June 4, 1944

Shuttle-Forts Refuel
at Soviet Bases

All Hitlerland Now in Range

    U.S. Flying Fortresses were refueled and loaded with bombs at American air bases in Russia yesterday for return missions to their Mediterranean bases to complete the first U.S. shuttle-bombing operation using bases in Russia.
    Disclosure of the establishment of American air bases on Russian territory recaptured by the Red Army indicated that no part of Hitlerdom is now out of range for fighter-escorted heavy bombers.
    The new bases will add immeasurably to the range of the Forts and Liberators. Instead of the bombers being limited to operations at 50 per cent of their total range -- flying out to 50 per cent of their range, bombing there, and then flying back to British or Mediterranean bases -- the planes now can fly out and bomb targets at 75 per cent or more of their total range from Britain or Italy, and continue on to the bases in Russia.
    Work on the new bases was started in February, 1944, as a result of the Moscow conference last October. The Russians gave high priority to the American supplies arriving for the bases and on occasion Russian privates worked under American corporals to speed them to completion.
    Their existence was one of the best-kept secrets of the war until it was officially announced that Fortresses from the Mediterranean landed there for the first time Friday after bombing objectives in Rumania.
    A communique issued by Eastern Command, U.S. Strategic Air Forces, revealed not only that the USAAF has set up its own command in Russia to handle future shuttle missions but that the bombers went to Rumania to attack "targets selected by our Russian ally."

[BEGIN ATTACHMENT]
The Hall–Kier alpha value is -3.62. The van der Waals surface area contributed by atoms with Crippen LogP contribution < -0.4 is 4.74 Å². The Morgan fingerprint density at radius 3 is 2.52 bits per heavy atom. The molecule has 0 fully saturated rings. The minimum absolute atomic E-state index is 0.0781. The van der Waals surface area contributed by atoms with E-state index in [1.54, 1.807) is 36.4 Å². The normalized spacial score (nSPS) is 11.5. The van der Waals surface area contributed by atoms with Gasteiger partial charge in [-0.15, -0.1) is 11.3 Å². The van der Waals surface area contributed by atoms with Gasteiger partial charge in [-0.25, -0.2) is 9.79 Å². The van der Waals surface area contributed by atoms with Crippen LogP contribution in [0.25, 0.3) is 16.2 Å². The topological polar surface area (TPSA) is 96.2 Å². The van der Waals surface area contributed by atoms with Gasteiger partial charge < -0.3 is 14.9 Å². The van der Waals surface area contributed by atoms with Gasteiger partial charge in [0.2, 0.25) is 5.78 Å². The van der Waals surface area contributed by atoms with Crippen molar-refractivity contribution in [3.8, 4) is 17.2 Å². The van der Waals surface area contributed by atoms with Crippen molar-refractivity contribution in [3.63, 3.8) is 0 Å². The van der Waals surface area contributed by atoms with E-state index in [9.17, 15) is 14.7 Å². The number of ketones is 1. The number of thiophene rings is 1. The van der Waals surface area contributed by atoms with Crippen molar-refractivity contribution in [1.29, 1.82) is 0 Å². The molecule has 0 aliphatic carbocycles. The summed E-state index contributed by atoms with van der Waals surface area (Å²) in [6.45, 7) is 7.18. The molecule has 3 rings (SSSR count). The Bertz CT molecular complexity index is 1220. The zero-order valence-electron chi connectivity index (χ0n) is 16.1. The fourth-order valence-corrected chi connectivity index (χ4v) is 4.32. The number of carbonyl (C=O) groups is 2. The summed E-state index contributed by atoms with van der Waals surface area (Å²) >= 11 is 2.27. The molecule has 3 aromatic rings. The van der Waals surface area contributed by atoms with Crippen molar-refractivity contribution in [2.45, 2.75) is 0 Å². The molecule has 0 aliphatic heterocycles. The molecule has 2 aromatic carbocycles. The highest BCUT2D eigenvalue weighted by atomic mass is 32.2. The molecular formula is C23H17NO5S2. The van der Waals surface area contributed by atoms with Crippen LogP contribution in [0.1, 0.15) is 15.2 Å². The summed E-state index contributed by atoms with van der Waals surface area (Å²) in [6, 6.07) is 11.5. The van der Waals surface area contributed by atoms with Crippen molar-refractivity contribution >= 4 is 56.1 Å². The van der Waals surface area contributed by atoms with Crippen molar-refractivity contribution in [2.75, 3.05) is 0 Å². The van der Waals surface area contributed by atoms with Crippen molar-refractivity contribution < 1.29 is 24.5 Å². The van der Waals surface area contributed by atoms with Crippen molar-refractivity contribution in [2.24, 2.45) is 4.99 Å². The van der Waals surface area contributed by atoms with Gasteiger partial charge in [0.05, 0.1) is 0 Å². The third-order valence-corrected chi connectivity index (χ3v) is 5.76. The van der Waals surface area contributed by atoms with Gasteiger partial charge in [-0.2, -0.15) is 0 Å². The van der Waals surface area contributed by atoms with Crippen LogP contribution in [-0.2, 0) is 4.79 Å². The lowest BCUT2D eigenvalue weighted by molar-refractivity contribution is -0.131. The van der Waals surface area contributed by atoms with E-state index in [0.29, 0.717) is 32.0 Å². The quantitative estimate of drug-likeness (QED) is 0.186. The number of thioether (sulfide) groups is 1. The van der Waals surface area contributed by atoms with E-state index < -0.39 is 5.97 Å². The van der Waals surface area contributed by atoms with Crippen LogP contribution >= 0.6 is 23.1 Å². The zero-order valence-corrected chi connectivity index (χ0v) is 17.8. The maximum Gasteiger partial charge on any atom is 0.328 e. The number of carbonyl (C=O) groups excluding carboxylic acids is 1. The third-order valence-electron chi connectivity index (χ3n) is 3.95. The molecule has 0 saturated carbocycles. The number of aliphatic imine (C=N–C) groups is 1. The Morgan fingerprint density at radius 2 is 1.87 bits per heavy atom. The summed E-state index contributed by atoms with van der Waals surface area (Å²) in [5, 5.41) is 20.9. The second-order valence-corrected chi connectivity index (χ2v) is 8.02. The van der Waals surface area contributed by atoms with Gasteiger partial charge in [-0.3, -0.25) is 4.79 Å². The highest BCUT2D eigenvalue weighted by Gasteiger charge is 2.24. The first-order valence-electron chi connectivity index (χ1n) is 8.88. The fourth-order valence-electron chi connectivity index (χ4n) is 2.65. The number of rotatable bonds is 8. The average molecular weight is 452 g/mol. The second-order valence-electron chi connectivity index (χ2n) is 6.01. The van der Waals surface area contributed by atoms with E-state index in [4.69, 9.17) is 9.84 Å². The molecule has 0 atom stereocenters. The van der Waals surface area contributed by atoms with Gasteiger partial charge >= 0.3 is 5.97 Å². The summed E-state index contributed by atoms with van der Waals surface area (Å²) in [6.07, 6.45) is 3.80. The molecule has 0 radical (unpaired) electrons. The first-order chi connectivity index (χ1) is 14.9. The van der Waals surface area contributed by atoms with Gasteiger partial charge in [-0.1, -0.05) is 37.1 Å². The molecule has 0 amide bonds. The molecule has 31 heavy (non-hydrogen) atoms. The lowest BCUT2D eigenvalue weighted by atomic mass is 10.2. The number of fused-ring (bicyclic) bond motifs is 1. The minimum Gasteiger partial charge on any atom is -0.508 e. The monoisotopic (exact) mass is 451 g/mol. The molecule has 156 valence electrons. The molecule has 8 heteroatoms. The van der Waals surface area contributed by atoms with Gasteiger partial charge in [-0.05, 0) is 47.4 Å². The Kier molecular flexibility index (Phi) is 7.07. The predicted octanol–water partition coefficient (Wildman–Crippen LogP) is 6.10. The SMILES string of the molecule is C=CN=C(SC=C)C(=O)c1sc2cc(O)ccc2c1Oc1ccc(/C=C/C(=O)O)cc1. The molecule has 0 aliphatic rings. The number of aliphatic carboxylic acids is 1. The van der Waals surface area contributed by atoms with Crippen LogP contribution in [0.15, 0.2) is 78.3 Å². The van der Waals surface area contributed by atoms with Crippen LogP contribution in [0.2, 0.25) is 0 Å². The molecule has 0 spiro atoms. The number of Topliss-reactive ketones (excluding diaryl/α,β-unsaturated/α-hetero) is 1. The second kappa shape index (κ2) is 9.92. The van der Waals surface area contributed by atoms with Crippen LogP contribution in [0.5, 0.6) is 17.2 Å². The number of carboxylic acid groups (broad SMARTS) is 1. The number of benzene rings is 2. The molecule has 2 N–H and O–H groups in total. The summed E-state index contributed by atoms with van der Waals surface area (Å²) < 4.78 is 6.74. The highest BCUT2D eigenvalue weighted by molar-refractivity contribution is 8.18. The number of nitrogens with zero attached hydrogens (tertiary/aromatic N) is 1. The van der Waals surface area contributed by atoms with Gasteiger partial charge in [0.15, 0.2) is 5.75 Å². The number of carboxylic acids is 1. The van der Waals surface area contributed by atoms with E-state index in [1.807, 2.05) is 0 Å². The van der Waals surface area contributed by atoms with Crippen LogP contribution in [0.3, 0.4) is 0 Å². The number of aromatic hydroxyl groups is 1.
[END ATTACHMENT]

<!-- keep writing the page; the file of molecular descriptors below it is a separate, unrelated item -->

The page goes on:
Eastern Germany Vulnerable

    "The operations mark the first large-scale physical collaboration of the air forces of Britain, Russia and the U.S.," commented Maj. Gen. John R. Deane, head of the U.S. military mission in Russia. "History was made. This is shuttle-bombing -- bombing that makes vulnerable all of Germany's eastern industrial facilities."
    The RAF had pioneered shuttle-bombing. On the night of June 20-21 last year Lancasters took off from Britain, bombed Friedrichshafen in southern Germany and flew across the Mediterranean to Allied bases in North Africa.
    Last fall U.S. bombers from Britain attacked Regensburg, in Germany, and went on to land in North Africa.
    Maj. Gen. Fred L. Anderson, deputy commander of USSTAF, and Brig. Gen. Curtis, his chief of staff, have been in Russia in connection with the new bases.
    The Forts which landed in Russia were escorted by U.S. and Soviet fighters, and the operation was carried out without a hitch.
    There was one slight hitch, however, at an entertainment in an open-air theater for the U.S. and Russian air crews. A girl who came out and did a shimmy was greeted with enthusiastic whistling by the Yanks, but whistling is a sign of disapproval in Russian theaters.
    However, Maj. Gen. Alexander Perminov, who had been given the Legion of Merit by Ambassador Averell Harriman, on behalf of President Roosevelt, for his work on the bases, realized the situation, jumped up on the stage and explained.
    The girl reappeared, did her shimmy with still greater vigor -- and aroused louder whistling than ever.

Shuttle Raid Panicking
Reich, Stockholm Says


    STOCKHOLM, June 4 (UP) -- The arrival of Allied shuttle bombers in Russia caused a panic in many parts of east Germany and southeast Europe, according to the Stockholm newspaper Aftontidningen. The people of Koenigsberg, Breslau and Budapest were fleeing in all directions.
    Nazi efforts to calm the people, by assuring them that the German High Command was preparing to counter the shuttle-bombing, have proved futile. People bombed out in west Germany who fled to east Germany are terrifying the populace with accounts of their experiences.

Home: http://www.stelzriede.com/warstory.htm